SIDNER: Prosecutors also zeroed in on a patch Kelly Meggs wore at the capitol that says, I don't believe in anything. I'm just here for the violence. And showed jurors messages from a group chat on the Cignal app called friends of Stone, as in Roger Stone.

It was the first evidence the jury saw of Rhodes interacting with someone close to President Trump. And in Cignal messages to fellow Oath Keepers days after the election, Rhodes wrote, we aren't getting through this without a civil war. Too late for that. Prepare your mind, body and spirit.

Prosecutors say some began planning for violent election night, showing text messages between Meggs and his wife while watching the results roll in. Trump wins Kentucky, I'm so nervous. I'm going to go on a killing spree. Pelosi first. Shut the f-up, you're giving me stress.


SIDNER (on camera): Now, Kelly Meggs the person that was a part of that chat message, his attorney has been painting him as someone who is severely disabled. He said that he was on a lot of opioids that day when he went to the capitol. And in court, he has been using cane. He said look, he can say whatever he wants. He can speak because of its first amendment right. But it doesn't mean that he actually went and did something illegal.

As for some of the other attorneys, there are five defendants which means that each of their attorneys gets their chance, get their craft at the witnesses that the prosecution brings. And so, each of them did today.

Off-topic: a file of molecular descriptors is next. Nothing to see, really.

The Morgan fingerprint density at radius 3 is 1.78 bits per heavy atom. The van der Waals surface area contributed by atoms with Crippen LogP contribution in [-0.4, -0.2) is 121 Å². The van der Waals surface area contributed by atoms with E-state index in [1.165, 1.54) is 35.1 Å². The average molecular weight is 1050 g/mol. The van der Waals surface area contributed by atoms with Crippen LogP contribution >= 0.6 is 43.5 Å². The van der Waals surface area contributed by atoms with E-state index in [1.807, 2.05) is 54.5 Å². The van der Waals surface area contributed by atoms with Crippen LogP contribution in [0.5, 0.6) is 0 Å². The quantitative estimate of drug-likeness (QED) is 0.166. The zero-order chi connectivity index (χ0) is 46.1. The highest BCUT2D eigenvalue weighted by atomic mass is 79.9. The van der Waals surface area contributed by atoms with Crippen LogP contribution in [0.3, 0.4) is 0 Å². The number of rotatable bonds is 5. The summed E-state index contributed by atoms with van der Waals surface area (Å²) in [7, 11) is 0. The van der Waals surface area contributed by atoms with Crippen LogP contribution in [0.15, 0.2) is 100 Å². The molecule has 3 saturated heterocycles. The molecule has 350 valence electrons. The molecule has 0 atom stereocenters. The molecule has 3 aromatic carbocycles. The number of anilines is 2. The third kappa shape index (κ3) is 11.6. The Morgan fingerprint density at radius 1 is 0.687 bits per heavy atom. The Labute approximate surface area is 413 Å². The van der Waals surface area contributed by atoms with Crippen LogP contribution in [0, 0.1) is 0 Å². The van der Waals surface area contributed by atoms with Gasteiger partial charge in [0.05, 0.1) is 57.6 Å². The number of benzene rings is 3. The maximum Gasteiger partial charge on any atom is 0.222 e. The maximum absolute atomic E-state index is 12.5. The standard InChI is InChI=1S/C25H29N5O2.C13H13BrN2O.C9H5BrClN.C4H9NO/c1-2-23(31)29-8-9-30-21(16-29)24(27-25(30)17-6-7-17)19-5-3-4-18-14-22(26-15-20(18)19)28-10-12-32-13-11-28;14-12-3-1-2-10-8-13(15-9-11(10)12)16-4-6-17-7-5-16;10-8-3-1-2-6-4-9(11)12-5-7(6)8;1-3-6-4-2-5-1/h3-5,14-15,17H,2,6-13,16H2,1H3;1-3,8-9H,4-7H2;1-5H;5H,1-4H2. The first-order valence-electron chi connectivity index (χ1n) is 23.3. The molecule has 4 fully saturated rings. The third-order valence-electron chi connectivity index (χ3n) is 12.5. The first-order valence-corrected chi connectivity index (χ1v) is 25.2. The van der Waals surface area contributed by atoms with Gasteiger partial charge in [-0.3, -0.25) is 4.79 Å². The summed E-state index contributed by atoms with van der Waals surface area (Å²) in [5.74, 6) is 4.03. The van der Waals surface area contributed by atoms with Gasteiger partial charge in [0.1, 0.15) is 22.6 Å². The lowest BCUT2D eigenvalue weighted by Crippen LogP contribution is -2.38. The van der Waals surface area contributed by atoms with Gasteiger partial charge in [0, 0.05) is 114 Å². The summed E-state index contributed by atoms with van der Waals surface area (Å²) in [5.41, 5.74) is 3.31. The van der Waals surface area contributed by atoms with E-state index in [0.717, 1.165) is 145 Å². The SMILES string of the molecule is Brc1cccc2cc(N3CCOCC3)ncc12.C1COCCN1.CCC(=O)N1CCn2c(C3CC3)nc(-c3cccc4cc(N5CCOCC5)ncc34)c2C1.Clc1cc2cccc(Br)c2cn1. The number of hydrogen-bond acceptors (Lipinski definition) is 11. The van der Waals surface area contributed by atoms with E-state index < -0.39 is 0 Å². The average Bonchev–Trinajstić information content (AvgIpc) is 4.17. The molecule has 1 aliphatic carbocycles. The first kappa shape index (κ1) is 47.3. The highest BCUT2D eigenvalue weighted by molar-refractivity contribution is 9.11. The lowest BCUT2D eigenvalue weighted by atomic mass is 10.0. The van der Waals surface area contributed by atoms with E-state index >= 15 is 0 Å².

We heard from Thomas Caldwell's attorney who poked holes in the FBI's initial case against their client that they had to revise. The initially said that Thomas Caldwell went into the capitol. He did not. They said he destroyed government property. He did not. They said he was the leader of this group and later changed that to Mr. Rhodes.

So, he tried to poke a lot of holes in the FBI's initial case. But in the end what we are going to see is a ton of evidence and a lot of witness testimony that this jury is going to have to go through, understand and make a decision about.

Sara Sidner, CNN, Washington.


ROSEMARY CHURCH, CNN ANCHOR: The European Union is weighing new sanctions on Iran. And the U.S. is expected to ramp up its penalties sometime this week. As the Iranian government takes a hard line against the protest sweeping the country.

High school girls marched in Tehran Tuesday, calling for greater rights and freedoms. Similar rallies were held at other schools and universities across the country. Iranian state media reports that 400 demonstrators who had been detained since the start of the unrest have now been released.

So, let's bring in CNN's Nada Bashir. She joins us live from London. Nada, the U.S. and the E.U. responding to the violent government crackdown on protesters, now ready to impose new sanctions on Iran. What impact might they have?

NADA BASHIR, CNN CORRESPONDENT: Look, Rosie, we have seen fierce criticism of that violent crackdown by the Iranian regime for members of the community throughout the last few weeks since these protests really first sparked. But now, of course, we are hearing the U.S. and the European Union taking a firmer stance, taking firmer action against the Iranian regime.

We heard from President Joe Biden, actually, on Monday, firmly expressing his support for those peaceful protests, and also condemning the violent crackdown that we saw around Sharif University on Sunday. The violence that really ensued over the weekend.